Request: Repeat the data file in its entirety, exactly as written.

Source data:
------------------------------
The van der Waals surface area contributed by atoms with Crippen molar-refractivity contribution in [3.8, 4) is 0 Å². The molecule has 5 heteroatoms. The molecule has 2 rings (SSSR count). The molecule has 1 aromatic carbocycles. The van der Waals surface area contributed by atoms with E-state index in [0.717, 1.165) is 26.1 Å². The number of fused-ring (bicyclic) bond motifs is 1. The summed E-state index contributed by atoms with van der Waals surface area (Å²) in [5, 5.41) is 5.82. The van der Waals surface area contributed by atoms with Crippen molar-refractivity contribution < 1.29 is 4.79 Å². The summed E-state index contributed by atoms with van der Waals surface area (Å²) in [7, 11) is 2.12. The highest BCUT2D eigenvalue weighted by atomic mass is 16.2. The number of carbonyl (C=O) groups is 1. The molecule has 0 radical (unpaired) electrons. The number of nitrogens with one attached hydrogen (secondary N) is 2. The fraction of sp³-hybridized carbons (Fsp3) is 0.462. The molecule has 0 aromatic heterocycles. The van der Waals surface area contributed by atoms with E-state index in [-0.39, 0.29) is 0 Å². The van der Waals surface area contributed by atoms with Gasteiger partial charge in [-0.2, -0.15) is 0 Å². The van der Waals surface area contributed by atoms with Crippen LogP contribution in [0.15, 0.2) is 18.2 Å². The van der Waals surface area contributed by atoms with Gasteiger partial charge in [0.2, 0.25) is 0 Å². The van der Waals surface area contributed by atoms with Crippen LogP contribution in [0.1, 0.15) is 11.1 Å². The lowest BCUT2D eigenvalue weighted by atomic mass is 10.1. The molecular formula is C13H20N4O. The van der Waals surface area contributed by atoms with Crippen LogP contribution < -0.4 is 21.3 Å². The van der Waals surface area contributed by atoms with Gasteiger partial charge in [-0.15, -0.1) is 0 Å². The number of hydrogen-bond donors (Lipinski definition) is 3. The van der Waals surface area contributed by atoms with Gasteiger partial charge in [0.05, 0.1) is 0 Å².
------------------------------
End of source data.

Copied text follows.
The van der Waals surface area contributed by atoms with Crippen molar-refractivity contribution in [3.8, 4) is 0 Å². The molecule has 5 heteroatoms. The molecule has 2 rings (SSSR count). The molecule has 1 aromatic carbocycles. The van der Waals surface area contributed by atoms with E-state index in [0.717, 1.165) is 26.1 Å². The number of fused-ring (bicyclic) bond motifs is 1. The summed E-state index contributed by atoms with van der Waals surface area (Å²) in [5, 5.41) is 5.82. The van der Waals surface area contributed by atoms with Crippen molar-refractivity contribution < 1.29 is 4.79 Å². The summed E-state index contributed by atoms with van der Waals surface area (Å²) in [7, 11) is 2.12. The highest BCUT2D eigenvalue weighted by atomic mass is 16.2. The number of carbonyl (C=O) groups is 1. The molecule has 0 radical (unpaired) electrons. The number of nitrogens with one attached hydrogen (secondary N) is 2. The fraction of sp³-hybridized carbons (Fsp3) is 0.462. The molecule has 0 aromatic heterocycles. The van der Waals surface area contributed by atoms with E-state index in [-0.39, 0.29) is 0 Å². The van der Waals surface area contributed by atoms with Gasteiger partial charge in [-0.2, -0.15) is 0 Å². The van der Waals surface area contributed by atoms with Crippen LogP contribution in [0.15, 0.2) is 18.2 Å². The van der Waals surface area contributed by atoms with Gasteiger partial charge in [0.2, 0.25) is 0 Å². The van der Waals surface area contributed by atoms with Crippen LogP contribution in [0.1, 0.15) is 11.1 Å². The lowest BCUT2D eigenvalue weighted by atomic mass is 10.1. The molecular formula is C13H20N4O. The van der Waals surface area contributed by atoms with Crippen LogP contribution < -0.4 is 21.3 Å². The van der Waals surface area contributed by atoms with Gasteiger partial charge in [-0.15, -0.1) is 0 Å². The number of hydrogen-bond donors (Lipinski definition) is 3. The van der Waals surface area contributed by atoms with Gasteiger partial charge in [0.05, 0.1) is 0 Å².